Misspelling or Miscoding?

Asmus Freytag asmusf at ix.netcom.com
Thu Jan 19 16:25:14 CST 2017

OK, I was first thinking you had something more in mind like ordering of 
(e.g. Lao?) tone marks that normally do not render exactly the same, but 
close, and where some font/rendering engine could go and make them 
identical in an effort to be helpful. In those cases one can presume a 
preferred ordering, and, in principle, that can be imposed upon a text, 
whether via autocorrrect or spell check.

Now I'm thinking your focus was more on cases the like two Khmer 
subjoined consonant sequences:
U+17D2 U+178A     ្ដ         KHMER CONSONANT SIGN COENG DA
U+17D2 U+178F     ្ត         KHMER CONSONANT SIGN COENG TA
that apparently have identical appearance, even though one is a 'd' and 
the other a 't'. (That's the only example that I'm personally familiar 

Unless some fonts ever make a distinction, this seems to be a case where 
"miscoding" might be an appropriate term. As far as the user is 
concerned, the issue only arises because of the encoding scheme used. (A 
hypothetical different scheme that had one of these precomposed with a 
name containing something like DA OR TA would have not surfaced an 
invisible distinction).

Are your examples likewise legitimate duplications or merely the case 
that one could type something else and have it look the same (accidentally).

The Khmer example would seem fairly resistant to automated correction if 
it is a free choice. If, instead, the immediately preceding consonant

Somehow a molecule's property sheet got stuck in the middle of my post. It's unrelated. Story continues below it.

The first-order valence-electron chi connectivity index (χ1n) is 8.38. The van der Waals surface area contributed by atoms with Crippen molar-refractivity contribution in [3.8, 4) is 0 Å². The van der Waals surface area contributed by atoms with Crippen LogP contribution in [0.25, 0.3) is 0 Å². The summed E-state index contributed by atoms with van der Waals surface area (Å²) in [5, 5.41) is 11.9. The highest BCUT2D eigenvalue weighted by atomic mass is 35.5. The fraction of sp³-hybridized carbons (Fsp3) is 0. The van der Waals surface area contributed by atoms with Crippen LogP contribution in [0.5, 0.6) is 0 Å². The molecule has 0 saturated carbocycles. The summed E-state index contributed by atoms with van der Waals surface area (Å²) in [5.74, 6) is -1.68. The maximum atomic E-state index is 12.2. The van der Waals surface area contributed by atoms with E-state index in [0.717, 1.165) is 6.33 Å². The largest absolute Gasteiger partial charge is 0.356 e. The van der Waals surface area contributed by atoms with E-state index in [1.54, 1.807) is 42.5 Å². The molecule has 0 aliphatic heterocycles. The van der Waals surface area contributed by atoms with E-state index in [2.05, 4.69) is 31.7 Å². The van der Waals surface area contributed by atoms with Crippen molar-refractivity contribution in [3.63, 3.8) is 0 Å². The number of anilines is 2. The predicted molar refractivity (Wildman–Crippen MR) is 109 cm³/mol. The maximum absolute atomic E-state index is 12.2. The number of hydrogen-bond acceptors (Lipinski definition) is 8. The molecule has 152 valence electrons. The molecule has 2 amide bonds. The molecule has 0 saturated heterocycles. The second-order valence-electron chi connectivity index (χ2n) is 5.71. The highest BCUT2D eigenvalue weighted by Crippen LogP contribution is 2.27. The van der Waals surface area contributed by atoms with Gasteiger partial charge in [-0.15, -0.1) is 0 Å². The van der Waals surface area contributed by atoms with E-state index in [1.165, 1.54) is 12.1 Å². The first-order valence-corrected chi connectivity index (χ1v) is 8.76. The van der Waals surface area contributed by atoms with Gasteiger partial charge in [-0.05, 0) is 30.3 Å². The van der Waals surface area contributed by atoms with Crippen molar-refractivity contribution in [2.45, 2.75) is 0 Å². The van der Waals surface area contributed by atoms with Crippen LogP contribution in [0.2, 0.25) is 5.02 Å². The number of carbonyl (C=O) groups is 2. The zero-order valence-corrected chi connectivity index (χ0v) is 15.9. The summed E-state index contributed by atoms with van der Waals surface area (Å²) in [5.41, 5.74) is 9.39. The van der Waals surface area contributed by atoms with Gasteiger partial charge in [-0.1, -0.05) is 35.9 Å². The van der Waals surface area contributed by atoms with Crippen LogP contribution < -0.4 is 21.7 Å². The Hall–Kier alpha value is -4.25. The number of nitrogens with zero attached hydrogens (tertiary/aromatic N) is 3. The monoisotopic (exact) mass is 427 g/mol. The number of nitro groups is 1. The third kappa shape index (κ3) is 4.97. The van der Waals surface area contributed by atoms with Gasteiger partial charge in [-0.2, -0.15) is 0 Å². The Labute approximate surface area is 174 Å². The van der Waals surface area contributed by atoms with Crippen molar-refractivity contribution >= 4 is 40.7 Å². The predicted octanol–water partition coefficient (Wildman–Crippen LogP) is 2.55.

comes from two disjoined sets, for example if TA COENG TA was possible, 
but not TA COENG DA, then there's scope for spell check.

In designing label generation rules for domain names, one clearly 
doesn't want two labels that cannot be distinguished other than on the 
encoding level. For Khmer, the decision was to allow both, but not 
simultaneously (by allowing only one member of each minimal pair to be 
registered, which one is decided by the order of application).


On 1/19/2017 12:45 AM, Richard Wordingham wrote:
> On Wed, 18 Jan 2017 23:24:21 -0800
> Asmus Freytag <asmusf at ix.netcom.com> wrote:
>> The sequence of character codes isn't necessarily determined by the
>> typist's choice of keystrokes.
> Wow!  ESP for input?
>> For example, autocorrection and similar support can result in a
>> substitution of character codes. For scripts with this issue, it
>> would be useful if such mechanisms were more widespread; effectively
>> normalizing to a preferred input order.
> That's not the problem I have in mind.  Dotted circles can help, but
> for Northern Thai in the Lanna script, USE has accidentally (I hope)
> banned 17% of the vocabulary and demanded that a further 37% be
> misspelt.  It will be much the same for Tai Khuen.  Once USE is
> fixed, the problem is that the encodings of */hi:m/ and /mi:/ may be
> different but render identically; it so happens that words like the
> former are rare. Are you aware of predictive input causing havoc with
> intellectual content?
>> Arguing over whether this is called mistyping or miscoding or
>> misspelling is perhaps less helpful than trying to get the word out
>> that some scripts could strongly benefit from that additional
>> software layer.
> Enabling that may require some tools to update to Unicode 5.1.
> (Hunspell, I'm looking at you.)
> One thing that would be helpful is some way of showing the difference
> between distinctly encoded homographs if a spell-checker can help.  (I
> fear it may not be quite the right tool - different suggestion logic is
> needed.) Coloured fonts may help once support for them has spread, but
> we're probably still looking at bespoke tools to switch such hints on
> and off.  In the past I've used transliteration fonts to check what I've
> actually typed.
> One problem with getting the message out is choosing the right words.
> That's why I came here for advice on the terminology for such issues.
> Richard.

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